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Published: Sunday, 2/9/2003

Foods from the Heartland flavor local cooking, dining

BY KATHIE SMITH
BLADE FOOD EDITOR

In northwest Ohio and southeastern Michigan, Midwest cuisine looks and tastes a little different on the plate than it does in Kansas City, Chicago, or St. Louis.

We aren't heavy into barbecue like Kansas City, or chic like Chicago, and we don't have the wild rice dishes of Minneapolis.

From Ohio to Iowa, from Michigan to Missouri, the farmlands are rich in grain and corn, produce, meat, and poultry. As you travel, you'll find similar foods from the ethnic migrations of the last two centuries, yet there are foods unique to different locales.

Cooks, chefs, and restaurateurs in northwest Ohio and Southeastern Michigan have access to a wonderful array of fresh ingredients, high-quality meats, and the bounty of field and stream.

To define Heartland cooking, simply look at the food grown and processed locally as well as foods foraged in fields and found in waterways. Trendy and innovative chefs on both side of the state line are using these ingredients in creative new ways.

For example, Craig Common in The Common Grill Cookbook uses Pork Tenderloin with a Dried Cherry Compote. The restaurateur gave a decidedly regional flavor to basic foods – pork, cherries, and corn. In Chef Common's recipe, a mustard marinade seasons the meat, which is grilled or broiled. Sliced on the bias, the cooked meat is ladled with a Dried Cherry Compote and served with Corn Pudding.

A recipe is considered regional Midwest based on the ingredients used, the way it is cooked, and the presentation. Here is a partial list of regional ingredients:

1. Pork, a major commodity, is among the meats and poultry produced in Ohio and Michigan. The days of pork roast and sauerkraut are increasingly replaced with new flavor combinations. Whether it's paired with cherries or drizzled with an apple brandy sauce, pork lends itself to other regional ingredients.

2. Tart cherries, whether dried, canned, or frozen, are used in recipes from salads to sauces, from baked goods to pies. Note that normally Michigan is the largest producer of tart cherries in the United States, and that cherries are marketed throughout the country and throughout the year in processed forms of canned, frozen and dried, according to Jane Baker of the Cherry Marketing Institute in Okemos, Mich.

3. Corn is a major crop in both states. Corn pudding is a side dish that is part of Americana. When paired with Ohio and Michigan foods, corn pudding becomes a regional taste, as in Chef Common's dish. Today, corn is more than a side dish; it's used in salads, chowders, and appetizers.

4. Northwest Ohio, like Michigan, is intertwined with the waterways. Walleye and Lake Erie perch are favorites on the plate, whether the fish is lightly breaded, sauteed with citrus, or made into a dazzling dish with fresh morels. Whitefish is equally popular, either sauteed or used in a bubbling chowder.

5. Morels, savored by gourmets for their smoky, earthy flavor, are foraged and fought over in the fields of Michigan. Many Ohioans trek north to get their fill each spring. One spring, I saw morels at $28 per pound at Detroit's Eastern Market. Those who find them or buy them often freeze them for later use. Some folks buy dried morels. They prepare morels stuffed, sauteed, with brandy cream, or in a dish with asparagus and onions.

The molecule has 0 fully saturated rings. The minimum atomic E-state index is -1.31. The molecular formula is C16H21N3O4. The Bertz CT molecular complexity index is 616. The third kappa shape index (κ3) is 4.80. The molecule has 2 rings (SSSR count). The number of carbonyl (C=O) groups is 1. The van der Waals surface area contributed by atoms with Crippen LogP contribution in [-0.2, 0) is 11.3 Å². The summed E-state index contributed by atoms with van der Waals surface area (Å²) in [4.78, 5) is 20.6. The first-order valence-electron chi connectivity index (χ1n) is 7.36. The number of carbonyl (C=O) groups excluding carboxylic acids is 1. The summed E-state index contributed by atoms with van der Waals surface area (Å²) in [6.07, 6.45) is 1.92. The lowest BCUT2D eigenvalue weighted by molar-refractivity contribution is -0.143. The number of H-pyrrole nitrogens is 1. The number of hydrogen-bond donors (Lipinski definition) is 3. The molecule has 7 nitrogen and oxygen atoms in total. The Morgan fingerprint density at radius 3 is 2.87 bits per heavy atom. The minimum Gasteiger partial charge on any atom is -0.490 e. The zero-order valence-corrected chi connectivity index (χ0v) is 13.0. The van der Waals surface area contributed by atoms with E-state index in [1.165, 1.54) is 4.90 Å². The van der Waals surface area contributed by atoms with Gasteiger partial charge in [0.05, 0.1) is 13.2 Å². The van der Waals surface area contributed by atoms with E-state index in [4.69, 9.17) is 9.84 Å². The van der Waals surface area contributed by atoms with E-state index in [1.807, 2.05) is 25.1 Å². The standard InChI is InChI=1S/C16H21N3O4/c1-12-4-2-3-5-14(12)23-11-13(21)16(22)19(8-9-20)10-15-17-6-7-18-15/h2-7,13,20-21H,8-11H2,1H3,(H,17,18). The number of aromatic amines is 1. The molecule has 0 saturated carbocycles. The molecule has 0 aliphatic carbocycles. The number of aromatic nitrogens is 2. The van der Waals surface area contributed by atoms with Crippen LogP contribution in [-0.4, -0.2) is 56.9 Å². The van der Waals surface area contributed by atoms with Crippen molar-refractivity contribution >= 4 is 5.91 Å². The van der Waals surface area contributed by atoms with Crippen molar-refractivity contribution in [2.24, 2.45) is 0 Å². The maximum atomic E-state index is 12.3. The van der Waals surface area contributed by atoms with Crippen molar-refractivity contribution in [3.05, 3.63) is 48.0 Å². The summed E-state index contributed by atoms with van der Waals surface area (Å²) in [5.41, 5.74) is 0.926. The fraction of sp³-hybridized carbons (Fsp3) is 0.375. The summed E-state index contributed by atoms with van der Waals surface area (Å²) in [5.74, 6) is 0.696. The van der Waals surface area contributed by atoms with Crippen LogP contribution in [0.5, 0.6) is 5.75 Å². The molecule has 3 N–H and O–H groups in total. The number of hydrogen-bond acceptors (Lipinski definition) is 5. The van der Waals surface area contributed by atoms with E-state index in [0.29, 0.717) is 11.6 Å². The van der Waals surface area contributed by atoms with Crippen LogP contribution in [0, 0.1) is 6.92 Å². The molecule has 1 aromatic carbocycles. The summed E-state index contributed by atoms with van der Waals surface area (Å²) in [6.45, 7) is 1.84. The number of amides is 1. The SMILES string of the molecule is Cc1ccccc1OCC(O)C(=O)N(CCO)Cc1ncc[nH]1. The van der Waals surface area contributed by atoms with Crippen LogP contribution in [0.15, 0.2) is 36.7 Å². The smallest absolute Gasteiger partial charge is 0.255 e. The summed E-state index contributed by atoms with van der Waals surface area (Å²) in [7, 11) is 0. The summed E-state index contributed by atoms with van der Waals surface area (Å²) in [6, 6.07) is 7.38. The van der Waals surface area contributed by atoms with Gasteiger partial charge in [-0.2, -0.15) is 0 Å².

Morels can also be hunted and found in the Hocking Hills in southern Ohio. “Morel season generally runs from the second week of April through the first week of May,” according to Ellen Grinsfelder, innkeeper of the Inn at Cedar Falls in Logan. “We set up hikes led by my husband, Terry Lingo.” The morels are then used by Chef Maureen Michels to make caramelized onions and morels in Brie strudel, morels duxelle, stuffed chicken breasts with morel cream sauce, and beef tenderloin medallions with Cognac peppercorn morel sauce.

Logan is a three-and-a-half-hour drive from Toledo. Hike dates are April 23 and May 1. Five-course dinners at the inn are $35. Lodging begins at $95 mid-week rates. Call 740-385-7489.

6. Hunting is a big sport in Ohio and Michigan, with venison, duck, and rabbit among the dishes prepared. Recipes include duck confit and duck a la orange, venison roast and venison sausage, and old-country rabbit braised with vegetables. Combine any of these recipes with fresh morels or tart cherries or another locally grown produce and you've created a regional dish.

7. The many varieties of apples grown in Ohio and Michigan yield apple pies, crisps, dumplings, cakes, applesauce, tarts, and apple cider. Locally grown strawberries, raspberries, blackberries, and peaches give the sweetest, richest flavors to assorted recipes. From basic recipes with old-fashioned flavors to chefs who incorporate contemporary twists, these foods are melt-in-your mouth delicious.

8. Asparagus is a big crop in Wood County and also in western Michigan. It makes a delicious side dish to any entree, and can be used in soups and appetizers.

9. Tomatoes are processed in Northwest Ohio for use in sauces, salsas, entrees, soups, and stews. This vegetable combines well with so many foods. With any of these regional ingredients, it could yield a contemporary regional dish.

10. The list of regional foods extends to cabbage, pumpkins, and soybeans, to name a few. Everyone loves side dishes, from potlucks to gourmet menus. It's the side dishes that can make the entree spectacular. Cabbage used to be limited to sauerkraut and stuffed cabbage rolls; not anymore. Pumpkin is no longer just for pie. And soybeans mixed with any of the above ingredients have become avegetarian's delight.

This world of Midwest regional cooking has clean, uncomplicated flavors and seasonings that complement the ingredients without overpowering their taste.



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